Strike, Move and Shoot
By Kevin Michalowski // 12/11/2017
Do not expect a self-defense incident to be something akin to the gunfight at the OK Corral. Criminals are predators and predators are good at getting close to you before they strike. A self-defense incident will often begin with a verbal challenge and then escalate from there.
You will likely be required to use your hands to impede your attacker while you create distance and get to your gun. Don’t expect the bad guy to be standing still. Fighting is a dynamic activity, and you should get training and practice strikes and movement prior to drawing your weapon.
I prefer palm strikes to punches because I feel like I can generate more power and have less chance of injuring my hand or wrist during the fight. If you were trained differently, use what works for you. But remember, a single strike won’t usually immediately stop an attacker. One strike might give you a chance to line up a second strike and that can allow you to start creating some distance. Distance gives you time and time is your friend. With your first blow to the face, immediately follow up with a strike to the body and then start moving. Get your gun into play and assess the need to fire. Don’t shoot if you don’t have to.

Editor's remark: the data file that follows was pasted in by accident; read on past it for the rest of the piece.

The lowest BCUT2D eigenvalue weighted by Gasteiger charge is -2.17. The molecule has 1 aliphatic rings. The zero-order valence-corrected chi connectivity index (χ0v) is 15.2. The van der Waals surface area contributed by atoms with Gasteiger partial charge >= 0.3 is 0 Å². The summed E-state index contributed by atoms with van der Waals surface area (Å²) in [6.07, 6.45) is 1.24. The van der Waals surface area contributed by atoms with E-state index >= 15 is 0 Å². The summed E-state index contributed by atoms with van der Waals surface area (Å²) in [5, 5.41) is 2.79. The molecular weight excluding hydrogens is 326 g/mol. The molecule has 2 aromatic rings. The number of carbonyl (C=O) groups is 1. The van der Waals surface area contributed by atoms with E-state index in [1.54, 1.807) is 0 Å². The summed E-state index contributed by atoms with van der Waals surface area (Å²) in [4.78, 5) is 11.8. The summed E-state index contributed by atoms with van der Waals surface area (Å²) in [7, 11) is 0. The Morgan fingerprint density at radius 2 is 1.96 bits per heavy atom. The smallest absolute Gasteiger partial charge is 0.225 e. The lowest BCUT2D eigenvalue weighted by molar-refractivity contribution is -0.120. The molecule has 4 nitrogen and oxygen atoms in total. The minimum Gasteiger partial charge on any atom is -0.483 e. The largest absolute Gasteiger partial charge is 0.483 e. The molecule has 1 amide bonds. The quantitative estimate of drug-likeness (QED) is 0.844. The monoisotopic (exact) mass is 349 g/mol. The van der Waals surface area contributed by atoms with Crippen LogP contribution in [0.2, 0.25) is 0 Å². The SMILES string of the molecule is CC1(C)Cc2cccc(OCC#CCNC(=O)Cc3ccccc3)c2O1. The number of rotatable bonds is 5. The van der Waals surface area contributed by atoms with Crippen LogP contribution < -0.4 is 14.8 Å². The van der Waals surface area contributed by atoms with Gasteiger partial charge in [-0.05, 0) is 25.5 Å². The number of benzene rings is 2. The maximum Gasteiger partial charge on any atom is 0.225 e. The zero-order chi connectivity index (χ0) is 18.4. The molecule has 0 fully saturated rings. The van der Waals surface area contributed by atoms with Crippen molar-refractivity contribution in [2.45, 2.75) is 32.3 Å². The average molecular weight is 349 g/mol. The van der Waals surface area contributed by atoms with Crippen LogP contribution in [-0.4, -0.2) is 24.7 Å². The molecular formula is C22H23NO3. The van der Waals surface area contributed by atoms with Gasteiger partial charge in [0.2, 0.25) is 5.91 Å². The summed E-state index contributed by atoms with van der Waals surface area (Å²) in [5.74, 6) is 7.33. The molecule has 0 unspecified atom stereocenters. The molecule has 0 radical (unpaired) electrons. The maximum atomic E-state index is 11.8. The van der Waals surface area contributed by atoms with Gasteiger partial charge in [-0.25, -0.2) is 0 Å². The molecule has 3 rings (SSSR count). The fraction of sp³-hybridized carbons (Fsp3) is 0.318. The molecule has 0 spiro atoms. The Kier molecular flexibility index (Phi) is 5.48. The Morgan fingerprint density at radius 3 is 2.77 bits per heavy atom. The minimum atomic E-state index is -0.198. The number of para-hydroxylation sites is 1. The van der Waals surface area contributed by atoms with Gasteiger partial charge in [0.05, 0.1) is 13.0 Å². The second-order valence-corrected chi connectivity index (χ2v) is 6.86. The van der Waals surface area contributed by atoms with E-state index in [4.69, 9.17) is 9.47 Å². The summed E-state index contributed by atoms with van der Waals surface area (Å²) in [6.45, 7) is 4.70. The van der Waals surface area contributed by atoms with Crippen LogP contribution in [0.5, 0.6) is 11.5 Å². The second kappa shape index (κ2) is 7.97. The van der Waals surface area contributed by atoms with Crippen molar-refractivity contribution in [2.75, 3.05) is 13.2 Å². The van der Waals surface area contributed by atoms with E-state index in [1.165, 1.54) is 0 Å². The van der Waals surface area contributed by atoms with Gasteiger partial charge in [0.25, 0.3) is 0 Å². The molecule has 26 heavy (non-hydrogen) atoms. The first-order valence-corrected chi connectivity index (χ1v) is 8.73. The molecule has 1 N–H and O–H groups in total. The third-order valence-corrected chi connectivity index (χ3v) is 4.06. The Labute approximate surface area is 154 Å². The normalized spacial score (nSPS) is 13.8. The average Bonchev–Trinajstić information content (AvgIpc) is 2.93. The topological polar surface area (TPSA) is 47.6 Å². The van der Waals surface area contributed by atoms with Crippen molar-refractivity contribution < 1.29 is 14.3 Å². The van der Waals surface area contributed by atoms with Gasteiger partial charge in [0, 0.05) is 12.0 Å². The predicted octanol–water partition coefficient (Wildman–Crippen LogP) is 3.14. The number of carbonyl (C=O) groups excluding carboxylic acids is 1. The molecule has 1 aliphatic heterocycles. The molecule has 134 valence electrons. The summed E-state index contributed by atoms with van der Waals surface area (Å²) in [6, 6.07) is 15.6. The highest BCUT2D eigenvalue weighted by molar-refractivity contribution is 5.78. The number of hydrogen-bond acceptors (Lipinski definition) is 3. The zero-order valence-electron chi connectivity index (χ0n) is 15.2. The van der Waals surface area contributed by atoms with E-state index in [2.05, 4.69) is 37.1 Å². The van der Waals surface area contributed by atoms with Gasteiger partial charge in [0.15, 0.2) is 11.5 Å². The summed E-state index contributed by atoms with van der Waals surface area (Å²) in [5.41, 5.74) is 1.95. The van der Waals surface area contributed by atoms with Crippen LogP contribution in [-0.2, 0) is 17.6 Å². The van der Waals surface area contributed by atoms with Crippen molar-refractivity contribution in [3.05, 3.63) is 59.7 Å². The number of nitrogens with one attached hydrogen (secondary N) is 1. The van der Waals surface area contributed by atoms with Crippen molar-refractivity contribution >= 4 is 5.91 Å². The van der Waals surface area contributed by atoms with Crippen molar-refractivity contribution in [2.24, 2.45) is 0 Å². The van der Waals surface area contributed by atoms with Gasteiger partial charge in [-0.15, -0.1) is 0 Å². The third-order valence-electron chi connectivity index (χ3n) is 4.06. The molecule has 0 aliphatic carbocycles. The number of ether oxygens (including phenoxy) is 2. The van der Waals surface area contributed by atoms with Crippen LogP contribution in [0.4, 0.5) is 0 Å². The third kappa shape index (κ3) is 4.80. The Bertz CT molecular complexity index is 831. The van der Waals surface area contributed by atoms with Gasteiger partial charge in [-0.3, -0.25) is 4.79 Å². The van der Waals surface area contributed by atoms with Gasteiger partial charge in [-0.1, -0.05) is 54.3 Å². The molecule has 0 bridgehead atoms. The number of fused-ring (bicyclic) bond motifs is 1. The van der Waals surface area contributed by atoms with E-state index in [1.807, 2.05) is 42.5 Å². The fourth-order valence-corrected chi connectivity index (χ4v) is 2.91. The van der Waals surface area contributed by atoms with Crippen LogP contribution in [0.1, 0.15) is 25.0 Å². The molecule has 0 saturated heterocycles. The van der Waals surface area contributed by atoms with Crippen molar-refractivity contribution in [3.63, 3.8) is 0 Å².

Is It Justified?
Remember, in most cases you can use appropriate force to stop what is termed unlawful interference, but you can only use deadly force to stop an imminent deadly threat. If you reasonably believe you face an imminent threat, you may use force. But you must be able to articulate that to an investigator. If the threat can reasonably be believed to cause death or great bodily harm, you may be allowed to use deadly force, but it is your responsibility to know your state and local laws.
If you pull your gun, call 911.